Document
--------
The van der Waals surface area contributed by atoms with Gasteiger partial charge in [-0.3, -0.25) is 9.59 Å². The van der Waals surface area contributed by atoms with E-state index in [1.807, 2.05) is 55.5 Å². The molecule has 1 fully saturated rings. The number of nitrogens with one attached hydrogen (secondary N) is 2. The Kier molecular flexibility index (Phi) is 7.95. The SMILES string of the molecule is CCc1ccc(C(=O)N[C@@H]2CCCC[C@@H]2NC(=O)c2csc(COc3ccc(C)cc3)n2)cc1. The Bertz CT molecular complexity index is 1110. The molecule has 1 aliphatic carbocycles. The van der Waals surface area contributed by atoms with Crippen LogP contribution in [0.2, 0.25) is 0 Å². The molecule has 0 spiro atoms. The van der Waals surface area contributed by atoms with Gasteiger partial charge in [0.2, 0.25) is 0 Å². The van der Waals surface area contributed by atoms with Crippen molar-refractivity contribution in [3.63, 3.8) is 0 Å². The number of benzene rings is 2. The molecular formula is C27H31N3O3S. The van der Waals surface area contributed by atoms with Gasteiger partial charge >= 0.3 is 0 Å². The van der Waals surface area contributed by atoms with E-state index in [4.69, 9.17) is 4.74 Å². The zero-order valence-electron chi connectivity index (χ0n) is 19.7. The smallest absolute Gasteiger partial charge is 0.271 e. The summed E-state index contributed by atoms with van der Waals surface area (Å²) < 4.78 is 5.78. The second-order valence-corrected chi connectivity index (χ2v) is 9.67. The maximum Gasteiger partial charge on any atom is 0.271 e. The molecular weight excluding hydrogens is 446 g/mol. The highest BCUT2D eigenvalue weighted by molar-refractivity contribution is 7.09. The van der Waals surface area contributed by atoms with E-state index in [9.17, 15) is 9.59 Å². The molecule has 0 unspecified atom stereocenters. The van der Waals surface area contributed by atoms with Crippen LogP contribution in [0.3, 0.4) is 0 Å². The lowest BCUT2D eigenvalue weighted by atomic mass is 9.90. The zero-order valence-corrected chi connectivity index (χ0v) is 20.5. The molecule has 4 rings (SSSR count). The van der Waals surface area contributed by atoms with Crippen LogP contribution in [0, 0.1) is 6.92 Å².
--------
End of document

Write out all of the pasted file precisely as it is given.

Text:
The van der Waals surface area contributed by atoms with Gasteiger partial charge in [-0.3, -0.25) is 9.59 Å². The van der Waals surface area contributed by atoms with E-state index in [1.807, 2.05) is 55.5 Å². The molecule has 1 fully saturated rings. The number of nitrogens with one attached hydrogen (secondary N) is 2. The Kier molecular flexibility index (Phi) is 7.95. The SMILES string of the molecule is CCc1ccc(C(=O)N[C@@H]2CCCC[C@@H]2NC(=O)c2csc(COc3ccc(C)cc3)n2)cc1. The Bertz CT molecular complexity index is 1110. The molecule has 1 aliphatic carbocycles. The van der Waals surface area contributed by atoms with Crippen LogP contribution in [0.2, 0.25) is 0 Å². The molecule has 0 spiro atoms. The van der Waals surface area contributed by atoms with Gasteiger partial charge in [0.2, 0.25) is 0 Å². The van der Waals surface area contributed by atoms with Crippen molar-refractivity contribution in [3.63, 3.8) is 0 Å². The number of benzene rings is 2. The molecular formula is C27H31N3O3S. The van der Waals surface area contributed by atoms with Gasteiger partial charge >= 0.3 is 0 Å². The van der Waals surface area contributed by atoms with E-state index in [4.69, 9.17) is 4.74 Å². The zero-order valence-electron chi connectivity index (χ0n) is 19.7. The smallest absolute Gasteiger partial charge is 0.271 e. The summed E-state index contributed by atoms with van der Waals surface area (Å²) < 4.78 is 5.78. The second-order valence-corrected chi connectivity index (χ2v) is 9.67. The maximum Gasteiger partial charge on any atom is 0.271 e. The molecular weight excluding hydrogens is 446 g/mol. The highest BCUT2D eigenvalue weighted by molar-refractivity contribution is 7.09. The van der Waals surface area contributed by atoms with E-state index in [9.17, 15) is 9.59 Å². The molecule has 0 unspecified atom stereocenters. The van der Waals surface area contributed by atoms with Crippen LogP contribution in [0.3, 0.4) is 0 Å². The lowest BCUT2D eigenvalue weighted by atomic mass is 9.90. The zero-order valence-corrected chi connectivity index (χ0v) is 20.5. The molecule has 4 rings (SSSR count). The van der Waals surface area contributed by atoms with Crippen LogP contribution in [0, 0.1) is 6.92 Å².